Protect your feedstuff: 4 factors farmers need to consider

Feedstuff is a big expense on a farm. The growth in the herd, the quality and quantity of milk production, the increase in meat and simply the health and condition of the animals directly depend on their quality and balance. That is why they are given such close attention.

Feedstuff quality

The quality of grass feedstuff and hay is affected by:

  • growing conditions;
  • soil fertility;
  • variety;
  • pests;
  • weeds;
  • cutting time;
  • packaging materials;
  • storage conditions.

Bales in the bale net wrap by Polypak can be left in the field. However, the quality of packaged feedstuff will be better if your bales are under additional protection. After all, spoiled product means wasted money and time that you invested during mowing, raking, baling, and also in assembly at the storage location.

Numerous studies have shown that bales wrapped in a bale net wrap are stored better than those wrapped in twine. But the final quality of packaged feedstuff is also influenced by factors such as: 

  • bale density — the denser the bale, the higher the chances that it will be stored for a long time without spoilage;
  • climatic conditions — high humidity and large amounts of precipitation, as well as temperature changes can lead to a deterioration in the quality of hay stored in the open air;
  • contact with the ground and sediment — even a dense bale when installed on a “base” will absorb a lot of water if the storage area is located in a low area, and this will lead to spoilage of the feedstuff.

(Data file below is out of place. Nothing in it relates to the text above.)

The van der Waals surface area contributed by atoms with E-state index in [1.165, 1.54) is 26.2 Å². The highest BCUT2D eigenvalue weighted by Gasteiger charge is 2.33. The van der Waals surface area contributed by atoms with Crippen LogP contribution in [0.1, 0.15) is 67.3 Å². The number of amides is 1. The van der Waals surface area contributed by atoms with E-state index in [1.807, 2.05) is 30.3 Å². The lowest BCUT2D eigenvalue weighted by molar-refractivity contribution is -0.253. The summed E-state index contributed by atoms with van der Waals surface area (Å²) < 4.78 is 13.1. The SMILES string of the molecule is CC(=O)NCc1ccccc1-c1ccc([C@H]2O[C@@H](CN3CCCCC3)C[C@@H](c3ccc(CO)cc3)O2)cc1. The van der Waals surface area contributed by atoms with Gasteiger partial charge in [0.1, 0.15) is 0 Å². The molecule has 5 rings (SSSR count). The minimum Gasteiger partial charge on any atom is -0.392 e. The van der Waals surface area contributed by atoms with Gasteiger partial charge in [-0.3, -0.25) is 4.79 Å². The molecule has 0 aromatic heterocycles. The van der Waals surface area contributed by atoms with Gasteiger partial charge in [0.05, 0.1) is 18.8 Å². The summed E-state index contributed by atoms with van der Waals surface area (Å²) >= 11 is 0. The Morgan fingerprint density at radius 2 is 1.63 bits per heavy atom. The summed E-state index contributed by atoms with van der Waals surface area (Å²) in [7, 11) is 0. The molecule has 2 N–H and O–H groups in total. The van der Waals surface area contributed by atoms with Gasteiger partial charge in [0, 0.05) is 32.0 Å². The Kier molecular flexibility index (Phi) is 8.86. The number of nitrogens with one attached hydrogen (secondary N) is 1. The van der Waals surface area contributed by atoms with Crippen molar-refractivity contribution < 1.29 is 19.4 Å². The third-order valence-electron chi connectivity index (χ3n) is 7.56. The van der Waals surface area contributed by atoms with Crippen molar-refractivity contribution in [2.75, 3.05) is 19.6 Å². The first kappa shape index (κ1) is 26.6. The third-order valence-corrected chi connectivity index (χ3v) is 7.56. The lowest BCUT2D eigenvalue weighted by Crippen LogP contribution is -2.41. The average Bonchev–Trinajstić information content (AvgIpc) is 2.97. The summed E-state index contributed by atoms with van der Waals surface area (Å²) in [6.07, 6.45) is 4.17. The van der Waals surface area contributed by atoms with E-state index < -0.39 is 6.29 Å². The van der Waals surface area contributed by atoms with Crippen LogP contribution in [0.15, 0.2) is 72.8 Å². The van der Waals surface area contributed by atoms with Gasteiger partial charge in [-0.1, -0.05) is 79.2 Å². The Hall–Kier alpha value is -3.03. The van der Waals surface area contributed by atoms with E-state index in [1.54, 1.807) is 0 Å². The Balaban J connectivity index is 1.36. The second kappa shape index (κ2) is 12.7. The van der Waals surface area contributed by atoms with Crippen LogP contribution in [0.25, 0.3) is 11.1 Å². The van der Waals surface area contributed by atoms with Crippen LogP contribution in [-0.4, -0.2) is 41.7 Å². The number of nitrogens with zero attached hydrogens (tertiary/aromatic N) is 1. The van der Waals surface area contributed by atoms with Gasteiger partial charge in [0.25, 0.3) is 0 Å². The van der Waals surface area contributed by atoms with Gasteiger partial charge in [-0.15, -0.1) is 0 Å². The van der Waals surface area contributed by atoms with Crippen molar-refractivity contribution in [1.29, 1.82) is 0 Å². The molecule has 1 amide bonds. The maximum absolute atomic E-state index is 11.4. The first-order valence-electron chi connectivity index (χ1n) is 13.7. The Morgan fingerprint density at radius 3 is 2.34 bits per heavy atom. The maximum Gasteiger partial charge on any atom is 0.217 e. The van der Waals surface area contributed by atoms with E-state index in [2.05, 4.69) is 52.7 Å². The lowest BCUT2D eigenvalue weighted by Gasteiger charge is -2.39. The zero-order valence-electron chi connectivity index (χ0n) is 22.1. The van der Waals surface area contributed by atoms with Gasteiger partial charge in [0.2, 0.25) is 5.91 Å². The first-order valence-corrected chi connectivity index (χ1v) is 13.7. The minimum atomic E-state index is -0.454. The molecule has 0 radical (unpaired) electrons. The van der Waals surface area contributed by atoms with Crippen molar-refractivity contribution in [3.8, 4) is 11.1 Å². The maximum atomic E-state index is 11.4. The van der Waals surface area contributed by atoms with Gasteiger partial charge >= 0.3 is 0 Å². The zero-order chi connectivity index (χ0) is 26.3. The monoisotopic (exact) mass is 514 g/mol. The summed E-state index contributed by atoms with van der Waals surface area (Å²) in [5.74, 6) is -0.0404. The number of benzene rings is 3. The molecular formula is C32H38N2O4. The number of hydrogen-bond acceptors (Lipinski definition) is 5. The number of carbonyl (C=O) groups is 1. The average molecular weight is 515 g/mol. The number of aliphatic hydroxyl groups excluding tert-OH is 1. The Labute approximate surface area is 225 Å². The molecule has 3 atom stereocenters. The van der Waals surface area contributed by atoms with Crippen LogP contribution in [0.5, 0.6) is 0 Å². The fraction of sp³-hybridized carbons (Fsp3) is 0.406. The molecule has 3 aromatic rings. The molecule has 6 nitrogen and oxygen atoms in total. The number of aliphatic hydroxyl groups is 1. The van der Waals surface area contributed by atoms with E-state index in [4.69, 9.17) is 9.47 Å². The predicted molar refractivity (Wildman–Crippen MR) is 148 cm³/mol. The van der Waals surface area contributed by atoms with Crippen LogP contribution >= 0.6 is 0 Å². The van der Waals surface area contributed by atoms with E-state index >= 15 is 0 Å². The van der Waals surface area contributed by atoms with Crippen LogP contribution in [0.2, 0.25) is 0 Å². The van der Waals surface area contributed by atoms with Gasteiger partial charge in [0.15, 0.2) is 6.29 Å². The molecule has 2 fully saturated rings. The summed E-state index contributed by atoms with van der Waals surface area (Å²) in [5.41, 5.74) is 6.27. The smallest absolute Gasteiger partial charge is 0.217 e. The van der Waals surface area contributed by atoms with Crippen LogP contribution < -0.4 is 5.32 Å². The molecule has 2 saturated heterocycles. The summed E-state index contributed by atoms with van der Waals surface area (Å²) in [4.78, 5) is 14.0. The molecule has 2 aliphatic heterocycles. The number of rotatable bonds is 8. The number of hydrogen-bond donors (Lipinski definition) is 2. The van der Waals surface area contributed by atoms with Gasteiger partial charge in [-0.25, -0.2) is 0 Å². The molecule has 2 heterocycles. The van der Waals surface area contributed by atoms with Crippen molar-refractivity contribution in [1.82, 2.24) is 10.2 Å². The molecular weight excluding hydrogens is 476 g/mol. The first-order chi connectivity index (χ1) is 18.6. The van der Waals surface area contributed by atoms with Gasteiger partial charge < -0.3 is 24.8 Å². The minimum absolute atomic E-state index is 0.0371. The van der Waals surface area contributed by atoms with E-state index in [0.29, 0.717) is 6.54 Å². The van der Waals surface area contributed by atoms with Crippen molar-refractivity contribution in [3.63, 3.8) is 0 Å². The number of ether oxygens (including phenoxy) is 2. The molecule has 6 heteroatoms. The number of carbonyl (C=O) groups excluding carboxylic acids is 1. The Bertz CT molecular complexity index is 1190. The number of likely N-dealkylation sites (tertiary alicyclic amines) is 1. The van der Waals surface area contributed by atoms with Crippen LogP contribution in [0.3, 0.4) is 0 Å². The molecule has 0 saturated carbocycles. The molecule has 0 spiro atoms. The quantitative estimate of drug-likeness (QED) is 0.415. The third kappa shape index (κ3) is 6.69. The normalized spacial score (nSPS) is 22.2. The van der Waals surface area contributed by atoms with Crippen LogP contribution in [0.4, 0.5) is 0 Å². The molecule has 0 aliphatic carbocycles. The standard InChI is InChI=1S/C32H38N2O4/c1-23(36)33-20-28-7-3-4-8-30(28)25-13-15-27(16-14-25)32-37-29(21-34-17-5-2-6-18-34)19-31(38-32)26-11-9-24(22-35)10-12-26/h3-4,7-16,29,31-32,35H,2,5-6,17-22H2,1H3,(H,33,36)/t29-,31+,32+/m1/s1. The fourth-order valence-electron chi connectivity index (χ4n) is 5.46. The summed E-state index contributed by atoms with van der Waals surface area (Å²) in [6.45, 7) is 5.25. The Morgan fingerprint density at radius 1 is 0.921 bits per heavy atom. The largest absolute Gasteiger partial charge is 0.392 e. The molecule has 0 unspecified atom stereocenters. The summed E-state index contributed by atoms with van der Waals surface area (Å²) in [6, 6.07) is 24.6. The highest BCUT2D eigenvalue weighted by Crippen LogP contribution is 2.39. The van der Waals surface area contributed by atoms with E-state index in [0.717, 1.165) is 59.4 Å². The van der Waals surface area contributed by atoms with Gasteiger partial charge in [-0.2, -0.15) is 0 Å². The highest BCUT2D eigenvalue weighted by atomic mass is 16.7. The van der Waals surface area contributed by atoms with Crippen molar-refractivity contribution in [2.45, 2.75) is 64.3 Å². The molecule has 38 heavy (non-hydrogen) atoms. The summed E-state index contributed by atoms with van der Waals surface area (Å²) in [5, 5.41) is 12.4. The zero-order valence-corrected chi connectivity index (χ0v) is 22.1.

In this article you will find some tips to help you keep your Polypak bale net wrapped feedstuff in the best condition.

Choosing a storage location

Storing bales to maximize feedstuff value is best done under cover or in a shed, but even if this is not possible, there are still ways to reduce potential damage from natural elements.

  • Choose a location that has good drainage and air flow. Ideally, the site will be located on a hill, in a place that is not prone to flooding and with heavier and denser soils.
  • On a flat field, be sure to consider the general direction of the wind to minimize the amount of moisture near the bales.

Bale orientation

The popular method of stacking bales in a pyramid is not optimal. It is preferable to line up the bales in a single row with a distance of at least 1 meter between rows, but with their flat sides close to each other. It is best to make a north-south orientation to ensure maximum positive exposure to the sun and speed up drying after rains.

Bale bottom protection

Most commonly, plastic sheeting, pallets, gravel, asphalt, or an additional layer of straw are used to break the bale’s contact with the ground. The specific option depends directly on what is available on the farm, as well as the owner’s preferences.

Bale top protection

We have already written about possible options in this article, here we will simply list them again: barn;

  • tarpaulin or silage film;
  • stretch film;
  • agrofibre;
  • shed.

Any of the options will require money. And each method has its pros and cons. However, keep in mind that when storing hay indoors, the loss is about 5 %, and just in the field without shelter and site preparation — about 25-30 %. Keep this in mind when deciding how to store your net wrapped bales.